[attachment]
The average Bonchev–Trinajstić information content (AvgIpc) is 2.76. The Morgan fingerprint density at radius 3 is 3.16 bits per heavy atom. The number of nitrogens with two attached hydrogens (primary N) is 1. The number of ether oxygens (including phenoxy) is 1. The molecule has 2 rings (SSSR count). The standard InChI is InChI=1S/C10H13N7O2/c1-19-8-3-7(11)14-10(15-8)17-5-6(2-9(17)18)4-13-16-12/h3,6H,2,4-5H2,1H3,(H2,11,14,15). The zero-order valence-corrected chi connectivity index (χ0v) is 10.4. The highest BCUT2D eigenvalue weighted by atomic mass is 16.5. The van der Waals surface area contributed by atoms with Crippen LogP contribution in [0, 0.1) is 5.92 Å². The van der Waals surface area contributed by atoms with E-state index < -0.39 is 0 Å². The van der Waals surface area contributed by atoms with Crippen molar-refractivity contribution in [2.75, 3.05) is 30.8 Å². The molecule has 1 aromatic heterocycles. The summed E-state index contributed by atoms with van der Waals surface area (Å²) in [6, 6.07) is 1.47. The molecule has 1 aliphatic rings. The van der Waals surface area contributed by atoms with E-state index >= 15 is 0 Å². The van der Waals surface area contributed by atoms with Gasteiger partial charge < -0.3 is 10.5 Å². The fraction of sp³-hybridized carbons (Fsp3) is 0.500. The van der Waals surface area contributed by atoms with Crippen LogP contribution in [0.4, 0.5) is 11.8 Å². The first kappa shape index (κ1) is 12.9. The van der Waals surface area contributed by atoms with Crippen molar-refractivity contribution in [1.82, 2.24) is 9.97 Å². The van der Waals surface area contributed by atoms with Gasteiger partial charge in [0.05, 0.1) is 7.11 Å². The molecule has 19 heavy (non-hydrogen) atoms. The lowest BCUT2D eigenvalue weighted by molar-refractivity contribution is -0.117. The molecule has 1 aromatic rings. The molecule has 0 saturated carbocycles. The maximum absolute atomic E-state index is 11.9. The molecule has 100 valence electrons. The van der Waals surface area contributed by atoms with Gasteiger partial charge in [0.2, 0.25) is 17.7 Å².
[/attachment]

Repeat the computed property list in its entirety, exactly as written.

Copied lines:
The average Bonchev–Trinajstić information content (AvgIpc) is 2.76. The Morgan fingerprint density at radius 3 is 3.16 bits per heavy atom. The number of nitrogens with two attached hydrogens (primary N) is 1. The number of ether oxygens (including phenoxy) is 1. The molecule has 2 rings (SSSR count). The standard InChI is InChI=1S/C10H13N7O2/c1-19-8-3-7(11)14-10(15-8)17-5-6(2-9(17)18)4-13-16-12/h3,6H,2,4-5H2,1H3,(H2,11,14,15). The zero-order valence-corrected chi connectivity index (χ0v) is 10.4. The highest BCUT2D eigenvalue weighted by atomic mass is 16.5. The van der Waals surface area contributed by atoms with Crippen LogP contribution in [0, 0.1) is 5.92 Å². The van der Waals surface area contributed by atoms with E-state index < -0.39 is 0 Å². The van der Waals surface area contributed by atoms with Crippen molar-refractivity contribution in [2.75, 3.05) is 30.8 Å². The molecule has 1 aromatic heterocycles. The summed E-state index contributed by atoms with van der Waals surface area (Å²) in [6, 6.07) is 1.47. The molecule has 1 aliphatic rings. The van der Waals surface area contributed by atoms with E-state index >= 15 is 0 Å². The van der Waals surface area contributed by atoms with Gasteiger partial charge < -0.3 is 10.5 Å². The fraction of sp³-hybridized carbons (Fsp3) is 0.500. The van der Waals surface area contributed by atoms with Crippen LogP contribution in [0.4, 0.5) is 11.8 Å². The first kappa shape index (κ1) is 12.9. The van der Waals surface area contributed by atoms with Crippen molar-refractivity contribution in [1.82, 2.24) is 9.97 Å². The van der Waals surface area contributed by atoms with Gasteiger partial charge in [0.05, 0.1) is 7.11 Å². The molecule has 19 heavy (non-hydrogen) atoms. The lowest BCUT2D eigenvalue weighted by molar-refractivity contribution is -0.117. The molecule has 1 aromatic rings. The molecule has 0 saturated carbocycles. The maximum absolute atomic E-state index is 11.9. The molecule has 100 valence electrons. The van der Waals surface area contributed by atoms with Gasteiger partial charge in [0.2, 0.25) is 17.7 Å².